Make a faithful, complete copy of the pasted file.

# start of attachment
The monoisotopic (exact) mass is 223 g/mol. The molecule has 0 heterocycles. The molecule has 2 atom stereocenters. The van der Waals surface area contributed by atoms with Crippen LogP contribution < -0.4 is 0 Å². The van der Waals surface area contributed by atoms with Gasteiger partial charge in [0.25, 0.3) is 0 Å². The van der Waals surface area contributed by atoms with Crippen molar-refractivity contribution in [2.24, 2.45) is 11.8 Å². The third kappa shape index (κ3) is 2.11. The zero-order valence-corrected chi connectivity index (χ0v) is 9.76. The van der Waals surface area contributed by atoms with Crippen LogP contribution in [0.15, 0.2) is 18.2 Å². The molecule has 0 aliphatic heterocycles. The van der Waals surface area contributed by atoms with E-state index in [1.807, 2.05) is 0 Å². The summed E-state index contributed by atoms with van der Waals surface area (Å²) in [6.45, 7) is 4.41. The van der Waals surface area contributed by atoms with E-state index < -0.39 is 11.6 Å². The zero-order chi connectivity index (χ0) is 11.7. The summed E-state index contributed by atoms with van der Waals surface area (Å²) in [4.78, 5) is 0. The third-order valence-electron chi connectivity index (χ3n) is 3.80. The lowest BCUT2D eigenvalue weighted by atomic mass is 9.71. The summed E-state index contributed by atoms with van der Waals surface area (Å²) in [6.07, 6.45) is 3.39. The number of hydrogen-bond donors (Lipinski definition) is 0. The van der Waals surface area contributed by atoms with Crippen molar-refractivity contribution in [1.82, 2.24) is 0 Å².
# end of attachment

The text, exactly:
The monoisotopic (exact) mass is 223 g/mol. The molecule has 0 heterocycles. The molecule has 2 atom stereocenters. The van der Waals surface area contributed by atoms with Crippen LogP contribution < -0.4 is 0 Å². The van der Waals surface area contributed by atoms with Gasteiger partial charge in [0.25, 0.3) is 0 Å². The van der Waals surface area contributed by atoms with Crippen molar-refractivity contribution in [2.24, 2.45) is 11.8 Å². The third kappa shape index (κ3) is 2.11. The zero-order valence-corrected chi connectivity index (χ0v) is 9.76. The van der Waals surface area contributed by atoms with Crippen LogP contribution in [0.15, 0.2) is 18.2 Å². The molecule has 0 aliphatic heterocycles. The van der Waals surface area contributed by atoms with E-state index in [1.807, 2.05) is 0 Å². The summed E-state index contributed by atoms with van der Waals surface area (Å²) in [6.45, 7) is 4.41. The van der Waals surface area contributed by atoms with E-state index < -0.39 is 11.6 Å². The zero-order chi connectivity index (χ0) is 11.7. The summed E-state index contributed by atoms with van der Waals surface area (Å²) in [4.78, 5) is 0. The third-order valence-electron chi connectivity index (χ3n) is 3.80. The lowest BCUT2D eigenvalue weighted by atomic mass is 9.71. The summed E-state index contributed by atoms with van der Waals surface area (Å²) in [6.07, 6.45) is 3.39. The number of hydrogen-bond donors (Lipinski definition) is 0. The van der Waals surface area contributed by atoms with Crippen molar-refractivity contribution in [1.82, 2.24) is 0 Å².